[Ronaldo] They can be, for sure. It’s important to remember that Jorge came from a very humble family. With a lot of struggle and dedication, he somehow managed to get where he is today. It’s a remarkable story. At his shows, there’s great camaraderie between rich and poor, black and white, everyone. His music really brings all kinds of people together, and they have a great time.

[MM] Do you also record with Jorge?

[Ronaldo] Yes, have we recorded several songs and part of an album that hasn’t been released yet at my studio, Casa do Mato. Jorge truly enjoys spontaneity with his music and, if possible, likes to record everything in a single take.

[MM] Tell me about Casa do Mato.

[Ronaldo] I opened the studio 12 years ago near my home in Gávea, Rio de Janeiro. At the time, I felt there was a need for a studio that had a workstation controller with total recall for DVDs that were being mixed. During the past 15 years, I’ve mixed many DVDs in 5.1, and I think it’s some of the most interesting work an engineer can do.

I also wanted to create a place where clients could enjoy being in direct contact with nature while they work. We have that at Casa do Moto. International artists, like Jason Mraz, David Guetta, Lokua Kanza and others, have recorded at the studio. It’s a very special place.

[MM] What kind of tour rig do you use on Seu Jorge’s tours?

[Ronaldo] For many years, I worked in recording studios, where I heard JBL loudspeakers. I think that may have influenced my fondness for JBL VTX and JBL VerTec systems. We always prefer to use a VTX system for our shows. We also travel with three Soundcraft Vi6 consoles, and those are non-negotiable. In my opinion, the Vi6’s Studer converters are the best I’ve heard. They provide a lot of smoothness to instruments that have a lot of transients. With the Vi6, I have the ability to make music sound just the way it should.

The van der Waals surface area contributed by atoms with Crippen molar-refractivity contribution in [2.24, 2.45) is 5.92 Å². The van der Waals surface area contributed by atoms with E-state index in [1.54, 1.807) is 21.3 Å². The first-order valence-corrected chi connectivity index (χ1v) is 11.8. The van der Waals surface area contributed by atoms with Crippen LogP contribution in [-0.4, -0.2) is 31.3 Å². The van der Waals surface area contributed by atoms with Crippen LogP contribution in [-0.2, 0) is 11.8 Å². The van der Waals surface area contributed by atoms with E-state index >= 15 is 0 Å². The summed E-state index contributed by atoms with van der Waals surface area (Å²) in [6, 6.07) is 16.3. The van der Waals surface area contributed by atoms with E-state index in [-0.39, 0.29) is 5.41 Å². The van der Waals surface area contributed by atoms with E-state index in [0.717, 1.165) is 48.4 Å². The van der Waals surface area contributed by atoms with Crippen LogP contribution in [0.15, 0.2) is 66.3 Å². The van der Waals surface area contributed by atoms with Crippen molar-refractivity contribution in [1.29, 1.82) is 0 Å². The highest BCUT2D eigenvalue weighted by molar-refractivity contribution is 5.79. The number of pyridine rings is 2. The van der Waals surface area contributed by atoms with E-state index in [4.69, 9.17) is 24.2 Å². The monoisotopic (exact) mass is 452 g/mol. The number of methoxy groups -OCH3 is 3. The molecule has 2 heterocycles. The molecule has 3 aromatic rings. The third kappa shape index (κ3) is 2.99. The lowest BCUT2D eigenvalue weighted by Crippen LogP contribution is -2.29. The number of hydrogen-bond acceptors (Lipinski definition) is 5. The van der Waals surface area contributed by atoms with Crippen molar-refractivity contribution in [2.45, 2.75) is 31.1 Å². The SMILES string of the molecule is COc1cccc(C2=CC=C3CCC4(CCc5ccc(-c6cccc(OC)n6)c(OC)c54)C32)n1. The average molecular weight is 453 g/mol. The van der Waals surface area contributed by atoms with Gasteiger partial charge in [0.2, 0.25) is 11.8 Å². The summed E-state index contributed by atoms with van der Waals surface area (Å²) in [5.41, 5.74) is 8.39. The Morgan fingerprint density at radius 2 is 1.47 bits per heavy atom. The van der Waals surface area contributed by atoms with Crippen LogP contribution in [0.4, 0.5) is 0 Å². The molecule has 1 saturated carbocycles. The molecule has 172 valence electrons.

Jorge’s tour is currently using the biggest rig in Brazil, and we rely on our partner, Gabisom Audio Equipment, to handle it. We also work with a great team of professionals from Freak House, who produce major festivals in Brazil and support our shows. Our technical manager is Tobé Lombello.

[MM] You’ve been an important part of the Brazilian music scene for many years. How did you get your start in the industry?

[Ronaldo] In the 70s and 80s, I had an uncle who owned a big recording studio in Rio. I used to play ball in Copacabana Beach, and to keep me away from undesirable company, my mother insisted that I study in the morning and work at my uncle’s studio at night. I started there when I was 13 and have never stopped working with sound or studying electronics.

From the time I began in music, I really liked the electronic elements of songs. One day, I heard a Pink Floyd album and spent several sleepless nights thinking about how the sounds of birds, coins and gunshots had been inserted into the songs. These days, I consider audio effects my forte.

When I was 18, I began working at RCA Victor Studios in Rio, which was really the foundation of my professional experience. With 36 years in the industry, there’s still much more I long to achieve in the studio and with live concert sound.

[MM] Are there any current technical trends you find particularly impactful?

[Ronaldo] In recent years, there have been many important innovations. The new system alignment software applications and the use of plug-ins in live mixes have been particularly important for concert sound. Also, improvements in speaker coverage have made a dramatic difference for audiences. Systems like the VTX line array ensure that everyone in the venue can hear the music. It wasn’t like that when I started out in this business.

Many thanks to Ronaldo for his insights into working with Seu Jorge. Are you a front of house engineer who works with an artist who changes the set every night? Share your tips and tricks in the comments.